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VB, all corrosion-X'ed and all good. And all original. I was there while it was still apart and on the jacks for annual. Not a spec of corrosion anywhere even on the flaps, ailerons, ruddervators, yadda. Early small tail version with no skeg, no skin doublers and no cuffs. I think the red arc is at 205 kts. E-185 updated to -11 205hp larger cylinders. Second version 3rd window mod done by factory a long time ago. Paint and interior done in mid 90s, hangared and babied since, still looks perfect for what it is. B model panel dual glide slope, decent king stack that all works, D'Shannon speed slope screen, electric aux pump, Still has the electric prop. Low time everything top end and prop done a few hundred back, 1300 SMOH at Mattituck I believe, 3300TT. The early ones are smaller, lighter, dry sump, pressure carb, smaller tail, originally it would have had that art deco panel and no third window. All ADs up to date. I intend to fly it as is. It's way fast enough for my needs. If you didn't know it was a '50 you'd swear it was more in the early/mid '60s from all the mods. Only real faults are a old LORAN autopilot and a single legal patch on the windscreen upper starboard corner and the somewhat dated velour restored original interior.

When I bought my 928 20+ years ago it was an adventure. Built a shop around it, learned a lot, met a whole community of enthusiasts. This will be the same. One of these has been on the bucket list for I'm guessing 30 years.

Equal amounts terrified and excited right now plus in that information overload phase right now. There are a bunch of high time Bonanza people around me so I have a lot of support to keep me safe. Reading the logs (3x full log books) is like a trip down aviation history lane. First entry at the factory in quill pen with perfect hand writing. Cracked me up.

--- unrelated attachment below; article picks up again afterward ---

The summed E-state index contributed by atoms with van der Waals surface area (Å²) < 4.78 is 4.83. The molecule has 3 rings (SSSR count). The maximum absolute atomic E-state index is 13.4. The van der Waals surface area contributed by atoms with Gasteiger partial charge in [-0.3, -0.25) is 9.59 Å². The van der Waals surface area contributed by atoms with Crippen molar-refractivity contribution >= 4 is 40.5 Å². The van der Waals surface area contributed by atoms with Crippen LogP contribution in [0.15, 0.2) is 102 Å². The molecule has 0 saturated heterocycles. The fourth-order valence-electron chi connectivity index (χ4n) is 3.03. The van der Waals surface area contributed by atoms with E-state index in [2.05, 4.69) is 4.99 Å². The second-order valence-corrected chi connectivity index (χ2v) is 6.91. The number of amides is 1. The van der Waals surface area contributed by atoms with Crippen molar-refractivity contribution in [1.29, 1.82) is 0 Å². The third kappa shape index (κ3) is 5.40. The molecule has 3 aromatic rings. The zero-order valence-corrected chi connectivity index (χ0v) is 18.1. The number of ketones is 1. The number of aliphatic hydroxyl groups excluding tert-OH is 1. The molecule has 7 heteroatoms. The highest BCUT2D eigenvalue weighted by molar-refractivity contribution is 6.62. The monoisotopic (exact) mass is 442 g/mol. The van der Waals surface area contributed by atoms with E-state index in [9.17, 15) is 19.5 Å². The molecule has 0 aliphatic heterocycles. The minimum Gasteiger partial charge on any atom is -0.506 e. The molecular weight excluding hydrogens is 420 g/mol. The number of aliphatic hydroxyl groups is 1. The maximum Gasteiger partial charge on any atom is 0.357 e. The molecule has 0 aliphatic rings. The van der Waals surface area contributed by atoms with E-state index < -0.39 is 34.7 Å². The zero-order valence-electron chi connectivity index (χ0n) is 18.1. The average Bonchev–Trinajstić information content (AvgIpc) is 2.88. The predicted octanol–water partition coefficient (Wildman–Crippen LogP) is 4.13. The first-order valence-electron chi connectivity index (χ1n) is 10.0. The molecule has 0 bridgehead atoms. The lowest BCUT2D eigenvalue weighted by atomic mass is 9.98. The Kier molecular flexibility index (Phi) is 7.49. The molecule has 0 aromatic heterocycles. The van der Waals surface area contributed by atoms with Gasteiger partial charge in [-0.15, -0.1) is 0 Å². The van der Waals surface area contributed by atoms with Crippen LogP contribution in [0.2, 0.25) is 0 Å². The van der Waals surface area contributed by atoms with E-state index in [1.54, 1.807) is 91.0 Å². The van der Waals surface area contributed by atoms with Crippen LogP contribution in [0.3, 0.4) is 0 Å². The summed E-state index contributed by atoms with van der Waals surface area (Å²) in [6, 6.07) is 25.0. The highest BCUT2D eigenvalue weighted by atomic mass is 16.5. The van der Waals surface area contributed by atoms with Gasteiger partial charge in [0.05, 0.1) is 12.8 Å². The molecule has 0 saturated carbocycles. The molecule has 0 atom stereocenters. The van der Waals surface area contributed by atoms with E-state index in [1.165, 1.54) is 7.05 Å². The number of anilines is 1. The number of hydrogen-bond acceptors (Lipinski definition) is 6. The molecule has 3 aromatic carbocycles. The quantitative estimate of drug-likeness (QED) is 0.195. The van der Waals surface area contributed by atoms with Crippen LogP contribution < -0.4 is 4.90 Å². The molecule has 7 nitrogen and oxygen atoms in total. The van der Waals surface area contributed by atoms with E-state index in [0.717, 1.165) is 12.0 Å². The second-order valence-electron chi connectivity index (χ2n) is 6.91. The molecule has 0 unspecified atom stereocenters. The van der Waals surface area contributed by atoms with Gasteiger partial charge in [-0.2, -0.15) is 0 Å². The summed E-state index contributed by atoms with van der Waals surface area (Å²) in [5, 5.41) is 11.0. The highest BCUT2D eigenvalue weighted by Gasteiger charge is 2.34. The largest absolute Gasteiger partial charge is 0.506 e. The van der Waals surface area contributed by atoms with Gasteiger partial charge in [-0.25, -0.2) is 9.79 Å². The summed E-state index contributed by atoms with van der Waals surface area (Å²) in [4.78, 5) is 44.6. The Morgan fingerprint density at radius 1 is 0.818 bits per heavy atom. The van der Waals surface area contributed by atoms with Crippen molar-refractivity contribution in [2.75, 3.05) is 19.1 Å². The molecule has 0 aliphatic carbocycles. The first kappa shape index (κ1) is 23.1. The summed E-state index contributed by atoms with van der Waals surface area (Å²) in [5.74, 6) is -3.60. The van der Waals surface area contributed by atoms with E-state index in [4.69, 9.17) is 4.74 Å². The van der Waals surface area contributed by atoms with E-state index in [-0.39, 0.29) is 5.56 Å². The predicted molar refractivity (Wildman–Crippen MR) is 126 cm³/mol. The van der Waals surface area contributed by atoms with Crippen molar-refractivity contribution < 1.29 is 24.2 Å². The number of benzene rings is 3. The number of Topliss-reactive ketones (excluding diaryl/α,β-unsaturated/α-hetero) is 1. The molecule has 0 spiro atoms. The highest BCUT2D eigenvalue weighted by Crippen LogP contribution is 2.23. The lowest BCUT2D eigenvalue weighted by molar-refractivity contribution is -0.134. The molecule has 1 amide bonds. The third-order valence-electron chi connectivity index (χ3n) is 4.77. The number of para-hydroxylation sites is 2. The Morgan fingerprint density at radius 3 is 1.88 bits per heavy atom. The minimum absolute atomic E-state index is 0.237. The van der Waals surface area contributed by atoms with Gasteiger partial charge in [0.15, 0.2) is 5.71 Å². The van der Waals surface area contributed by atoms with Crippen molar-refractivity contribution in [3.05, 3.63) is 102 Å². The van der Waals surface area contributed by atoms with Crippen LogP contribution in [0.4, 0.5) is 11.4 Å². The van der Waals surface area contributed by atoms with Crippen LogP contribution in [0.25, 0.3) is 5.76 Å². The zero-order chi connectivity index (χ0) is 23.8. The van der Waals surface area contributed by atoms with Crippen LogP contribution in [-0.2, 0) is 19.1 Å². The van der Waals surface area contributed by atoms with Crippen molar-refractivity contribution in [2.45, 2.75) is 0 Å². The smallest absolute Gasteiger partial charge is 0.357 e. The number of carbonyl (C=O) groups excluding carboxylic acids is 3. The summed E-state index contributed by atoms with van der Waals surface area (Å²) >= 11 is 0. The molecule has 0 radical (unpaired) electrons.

Victor Bravo

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Sounds like you got a good one, congrats!

I am no expert on Bonanzas at all, but those little cuffs on the root leading edge of the tails look like a little extra safety and robustness for no weight and not much money.

When you get ready to look at upgrades, I believe a modern 3 blade propeller upgrade will give you pretty good bang for the buck. Is it the original electric prop that has the nasty AD or is it one of the early hydraulic ones?
 

Vigilant1

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I'm not knowledgeable about Bonanzas and I was struck by how much that Speedslope windscreen sleekens the lines of the plane. It apparently also improves access to the back side of the instrument panel, which can be a great thing.
It looks great, enjoy!
 

Jay Kempf

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The early tail is something like 7" less chord and all in front of the spar. That is why the cuff fixes the later models. If I do an engine upgrade I should do the fix. Other than that just fly by the numbers is the safe strategy. Full power down hill with the gear up is what fluttered tails off. This airplane has survived 70 annuals which is a good track record.

Early props are fine as long as you can get parts and before they aren't rebuildable anymore. So that is one to watch. Pretty simple and robust though as long as they have lube and nothing breaks or wears out. I actually like no hydraulics. Can't fail like the engine killing horror story shared on another thread.
 

narfi

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You should probably join the American Bonanza Society. They have a lot of good resources including a good gear inspection guide.

The beechtalk forum is also a good one to join. I dont think I've ever posted there but I've read a lot when researching problems.

I've worked on an a36 bonanza my whole carrier that now has 25k hrs of abuse off of gravel snow and mud on it. 18k since 2000.
 

Jay Kempf

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Been on Beechtalk for a while scouring the forums for stuff. Same with ABS.

That's a pretty good testament of abuse. They are rugged but how have you kept it from not corroding over that many hours?